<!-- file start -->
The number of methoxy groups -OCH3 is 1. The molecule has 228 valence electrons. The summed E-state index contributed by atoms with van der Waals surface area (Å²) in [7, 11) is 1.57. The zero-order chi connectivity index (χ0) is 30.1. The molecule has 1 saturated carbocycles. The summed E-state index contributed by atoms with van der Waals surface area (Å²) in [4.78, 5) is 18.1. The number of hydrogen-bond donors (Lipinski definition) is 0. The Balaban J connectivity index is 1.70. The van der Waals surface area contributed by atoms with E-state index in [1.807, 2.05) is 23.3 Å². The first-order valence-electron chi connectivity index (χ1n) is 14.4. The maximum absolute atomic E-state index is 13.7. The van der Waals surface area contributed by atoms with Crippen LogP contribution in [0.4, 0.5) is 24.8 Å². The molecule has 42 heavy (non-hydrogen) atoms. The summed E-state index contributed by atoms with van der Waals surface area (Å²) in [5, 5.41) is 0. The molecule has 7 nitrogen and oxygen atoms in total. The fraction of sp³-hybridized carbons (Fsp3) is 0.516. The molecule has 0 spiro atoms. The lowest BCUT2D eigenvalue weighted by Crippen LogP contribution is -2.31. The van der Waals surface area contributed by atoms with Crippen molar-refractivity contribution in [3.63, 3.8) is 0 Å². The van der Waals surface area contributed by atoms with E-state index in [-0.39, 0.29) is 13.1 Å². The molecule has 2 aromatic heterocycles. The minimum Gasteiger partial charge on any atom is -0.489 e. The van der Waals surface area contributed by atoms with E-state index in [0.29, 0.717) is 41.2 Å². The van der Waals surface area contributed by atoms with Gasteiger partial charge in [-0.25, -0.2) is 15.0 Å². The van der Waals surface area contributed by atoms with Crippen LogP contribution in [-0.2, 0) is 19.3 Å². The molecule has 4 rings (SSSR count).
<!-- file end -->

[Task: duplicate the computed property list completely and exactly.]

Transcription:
The number of methoxy groups -OCH3 is 1. The molecule has 228 valence electrons. The summed E-state index contributed by atoms with van der Waals surface area (Å²) in [7, 11) is 1.57. The zero-order chi connectivity index (χ0) is 30.1. The molecule has 1 saturated carbocycles. The summed E-state index contributed by atoms with van der Waals surface area (Å²) in [4.78, 5) is 18.1. The number of hydrogen-bond donors (Lipinski definition) is 0. The Balaban J connectivity index is 1.70. The van der Waals surface area contributed by atoms with E-state index in [1.807, 2.05) is 23.3 Å². The first-order valence-electron chi connectivity index (χ1n) is 14.4. The maximum absolute atomic E-state index is 13.7. The van der Waals surface area contributed by atoms with Crippen LogP contribution in [0.4, 0.5) is 24.8 Å². The molecule has 42 heavy (non-hydrogen) atoms. The summed E-state index contributed by atoms with van der Waals surface area (Å²) in [5, 5.41) is 0. The molecule has 7 nitrogen and oxygen atoms in total. The fraction of sp³-hybridized carbons (Fsp3) is 0.516. The molecule has 0 spiro atoms. The lowest BCUT2D eigenvalue weighted by Crippen LogP contribution is -2.31. The van der Waals surface area contributed by atoms with Crippen molar-refractivity contribution in [3.63, 3.8) is 0 Å². The van der Waals surface area contributed by atoms with E-state index in [-0.39, 0.29) is 13.1 Å². The molecule has 2 aromatic heterocycles. The minimum Gasteiger partial charge on any atom is -0.489 e. The van der Waals surface area contributed by atoms with E-state index in [0.29, 0.717) is 41.2 Å². The van der Waals surface area contributed by atoms with Gasteiger partial charge in [-0.25, -0.2) is 15.0 Å². The van der Waals surface area contributed by atoms with Crippen LogP contribution in [-0.2, 0) is 19.3 Å². The molecule has 4 rings (SSSR count).